Things you can eat: always ask, because local recipes can vary.
- brown, black, steamed, sticky, or as noodles, rice is your friend. It is eaten by Lao people with every meal of the day. I know that that the other term for sticky rice is glutinous rice, but never mind- it does not contain the same protein that causes you problems. Spend enough time in Asia and you will be sick of the stuff, but you will always be able to eat something.
- (also spelled lab, larb, or some variation) - The national dish of Laos! It is made up of crumbled meat (beef, fish, chicken or pork) and sometimes tofu or bamboo mixed together with galanga, lemon grass, mint cilantro, lime, sugar and fish sauce.
You can find it in a multitude of forms here- red, thick and spicey, with chunks of tofu, mild and made from eggplant, green chilis, or with some kind of pork. Usually listed as an apetizer, the Jeows are served with steamed carrots, kale or cabbage and sticky rice. May contain fish sauce, and always double check that soy sauce, mushroom sauce, or oyster sauce is not an ingredient.
Sticky rice with coconut and mango - not as sweet as the Thai version, but still good.
- wicked spicy, and full of fish sauce. If you are buying from a street vendor, watch which sauces go into it, and if it looks dark brown stop them from using it.
Omelets and Fried Eggs- almost always available, see the paragraph on MSG.
Things you MIGHT be able to eat:
- in Northern Laos, they seem to use rice noodle sheets instead of wheat wrappers, that they then deep fry. If you are sensitive to cross-contamination, stay away from these.
- Pho, Khao Soi, noodle soups, vegetable soups. . . the Lao people really like to eat soup. I personally only get soup if I can get it made to order and stay away from street vendors. I make sure to ask for the white rice noodles, with NO soy sauce, NO oyster sauce and NO mushroom sauce, and pray for the best.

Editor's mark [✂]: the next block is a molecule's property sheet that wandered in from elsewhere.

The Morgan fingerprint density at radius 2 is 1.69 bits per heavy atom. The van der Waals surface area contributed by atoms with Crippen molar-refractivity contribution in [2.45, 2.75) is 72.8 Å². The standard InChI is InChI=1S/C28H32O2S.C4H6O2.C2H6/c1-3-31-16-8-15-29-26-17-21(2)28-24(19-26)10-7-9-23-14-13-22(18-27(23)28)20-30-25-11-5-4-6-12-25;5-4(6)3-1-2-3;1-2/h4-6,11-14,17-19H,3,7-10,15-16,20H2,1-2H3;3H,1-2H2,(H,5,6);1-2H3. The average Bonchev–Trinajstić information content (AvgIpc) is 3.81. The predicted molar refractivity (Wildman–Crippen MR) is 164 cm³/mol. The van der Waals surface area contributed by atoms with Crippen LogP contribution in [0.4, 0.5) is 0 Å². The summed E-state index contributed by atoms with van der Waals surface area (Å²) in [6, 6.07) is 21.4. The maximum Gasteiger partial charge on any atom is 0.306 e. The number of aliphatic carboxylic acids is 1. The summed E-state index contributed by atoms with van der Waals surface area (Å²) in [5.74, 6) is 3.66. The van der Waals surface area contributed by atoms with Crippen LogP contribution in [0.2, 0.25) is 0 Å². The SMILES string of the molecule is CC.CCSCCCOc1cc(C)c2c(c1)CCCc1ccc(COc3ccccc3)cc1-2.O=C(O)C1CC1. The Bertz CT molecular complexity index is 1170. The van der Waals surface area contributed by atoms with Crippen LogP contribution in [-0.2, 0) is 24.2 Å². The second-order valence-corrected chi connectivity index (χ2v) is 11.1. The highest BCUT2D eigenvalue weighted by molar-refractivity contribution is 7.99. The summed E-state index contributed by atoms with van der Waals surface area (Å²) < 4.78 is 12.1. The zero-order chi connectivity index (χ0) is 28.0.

- yellow, green, red, tofu. . . most will use either soy sauce or fish sauce to give it a salty flavor. I usually ask for just salt instead.
Stir Fried Anything
- whether you want fried rice, fried noodles, or some combination of veggies and/ or meat, they will automatically use soy/mushroom/oysters sauce unless you ask for something else. If it comes out with a brown sauce, they might have used tamarind but probably didn't follow your instructions.
Fruit Smoothies- although I didn't drink them often, and when I did they weren't an issue, I read another blog that warned against smoothies because they might mix in some sort of wheat or barley powder in with the sugar.
Here is more good news: if you get tired of Lao food, almost every tourist town will have an Indian restaurant run by a family from Tamil Nadu that serves up curries, pakoras and dosas, all (most likely) safe for your consumption.
Although a food allergy creates a more challenging travel experience, I hope it doesn't hold you back from visiting. With research, patience, and a lot of restaurant conversations traveling while celiac is entirely possible!
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